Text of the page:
As I said, I got a little carried away with this journal, but the good news is that I am certain to go back and read past issues now, eagerly awaiting the latest issue.
Sadly, I must admit that as early as 2-3 years ago, I would receive emails from our REMC director and just shrug my shoulders. I had no idea what REMC was, what it did, and no one had ever really mentioned it in our district or explained it, so it didn’t seem that important. NOW, things are dramatically different! I lament over the years worth of resources and information that I missed out on, simply due to ignorance. I am certain that the new school year will bring on HUGE changes in my own classroom, and I’m hoping that a “ripple effect” will cause other staff members to see what I’m doing and bring about some changes district-wide. As a BLiC instructor, I have already begun to share blended learning ideas with colleagues, and it is guaranteed that they will hear all about 21 Things and how much REMC 10 can do for them.
After visiting the REMC page, I watched the video entitled “Knocking Down Walls: Connecting Students With Blogging” because of this growing idea I’ve had about students forming their own blog page. It was nice to hear the confirmation that blogs are an excellent place for students to put down their ideas and collaborate. What I hadn’t thought of was the fact that student blogs will provide students with an entire year’s portfolio of work that they will have forever if they choose, much like this blog that I’ve been keeping throughout the 21 Things course. The Kidblog space seems nice, but I’d love to do some exploring to see what would work best.
1 Facilitate and inspire student learning and creativity – Building a Professional Learning Network will provide me with the latest information on building a learning environment that will inspire my students. Whether it be through professional, social, or collaborative sources, the knowledge is invaluable.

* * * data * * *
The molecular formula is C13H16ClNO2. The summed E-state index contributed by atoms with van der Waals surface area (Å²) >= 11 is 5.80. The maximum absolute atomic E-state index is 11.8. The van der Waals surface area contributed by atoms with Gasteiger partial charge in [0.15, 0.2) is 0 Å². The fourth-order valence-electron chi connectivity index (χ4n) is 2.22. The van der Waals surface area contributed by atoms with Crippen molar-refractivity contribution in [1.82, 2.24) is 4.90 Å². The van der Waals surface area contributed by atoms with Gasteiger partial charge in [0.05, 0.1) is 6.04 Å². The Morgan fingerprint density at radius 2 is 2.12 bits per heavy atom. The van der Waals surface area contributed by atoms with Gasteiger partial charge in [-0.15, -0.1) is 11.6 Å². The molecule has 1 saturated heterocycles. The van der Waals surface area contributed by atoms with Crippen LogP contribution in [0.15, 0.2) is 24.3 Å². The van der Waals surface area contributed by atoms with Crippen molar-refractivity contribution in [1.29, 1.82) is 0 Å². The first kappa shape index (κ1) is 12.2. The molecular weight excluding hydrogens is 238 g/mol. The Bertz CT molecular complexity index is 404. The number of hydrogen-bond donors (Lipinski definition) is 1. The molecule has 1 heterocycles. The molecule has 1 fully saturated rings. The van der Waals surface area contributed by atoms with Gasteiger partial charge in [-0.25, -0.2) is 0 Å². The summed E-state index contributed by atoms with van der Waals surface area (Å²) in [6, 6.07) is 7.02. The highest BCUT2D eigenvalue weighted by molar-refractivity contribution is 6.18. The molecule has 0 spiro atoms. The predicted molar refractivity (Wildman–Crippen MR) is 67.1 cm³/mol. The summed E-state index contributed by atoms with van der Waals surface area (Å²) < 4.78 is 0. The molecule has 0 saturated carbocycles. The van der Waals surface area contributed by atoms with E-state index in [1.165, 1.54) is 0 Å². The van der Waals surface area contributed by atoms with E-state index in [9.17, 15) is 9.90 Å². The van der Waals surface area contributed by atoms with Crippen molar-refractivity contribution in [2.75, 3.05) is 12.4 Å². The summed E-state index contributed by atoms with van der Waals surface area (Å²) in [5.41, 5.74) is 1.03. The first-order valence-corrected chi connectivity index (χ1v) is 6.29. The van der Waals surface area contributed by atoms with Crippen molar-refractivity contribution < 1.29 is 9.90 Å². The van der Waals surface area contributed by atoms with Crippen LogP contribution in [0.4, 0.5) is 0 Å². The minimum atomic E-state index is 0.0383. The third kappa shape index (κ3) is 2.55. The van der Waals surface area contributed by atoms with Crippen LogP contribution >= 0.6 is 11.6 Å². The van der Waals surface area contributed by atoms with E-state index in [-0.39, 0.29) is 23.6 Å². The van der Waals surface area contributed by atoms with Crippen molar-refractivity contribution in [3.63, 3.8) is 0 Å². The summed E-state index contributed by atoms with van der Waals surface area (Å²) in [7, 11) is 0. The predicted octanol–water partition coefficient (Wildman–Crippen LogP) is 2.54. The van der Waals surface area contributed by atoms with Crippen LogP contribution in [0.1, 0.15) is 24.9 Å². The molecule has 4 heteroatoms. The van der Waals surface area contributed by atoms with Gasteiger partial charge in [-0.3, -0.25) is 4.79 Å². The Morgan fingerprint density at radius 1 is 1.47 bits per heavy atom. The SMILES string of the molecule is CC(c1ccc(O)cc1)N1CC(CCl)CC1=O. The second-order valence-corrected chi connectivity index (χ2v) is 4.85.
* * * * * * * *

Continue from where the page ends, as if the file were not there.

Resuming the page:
3 Model digital age work and learning – As the knowledge is built for me as a teacher through professional learning networks, I will be able to take what I’ve learned and model and share that information with my students and colleagues. This is the direction that education is heading, and it is important for students to see models with digitla tools.
5 Engage in professional growth and leadership – Becoming a member of MACUL and linking to a variety of educators through professional and social networks, I am actively growing professionally as I acquire more information. Sharing what I have learned with my colleagues will mark me as a leader in the field.
CITW – Best Practices
1 Cooperative learning – Students will reap the benefits of what I learn through Professional Learning Networks. I already have a Facebook page that I have set up for my students (past, present, and future), and I also have a Twitter account. Students can begin building their own learning network as they are exposed to a variety of digital age tools and resources.
2 Setting objectives and providing feedback – Through social networks, I can certainly share objectives with students as well as provide feedback. For example, I can Tweet to students the objectives of tomorrow’s lesson (maybe graphing parabolas), and I can encourage students to put on their graphing brains. Similarly, a student has often asked me a question on Facebook about homework, and I am able to respond directly.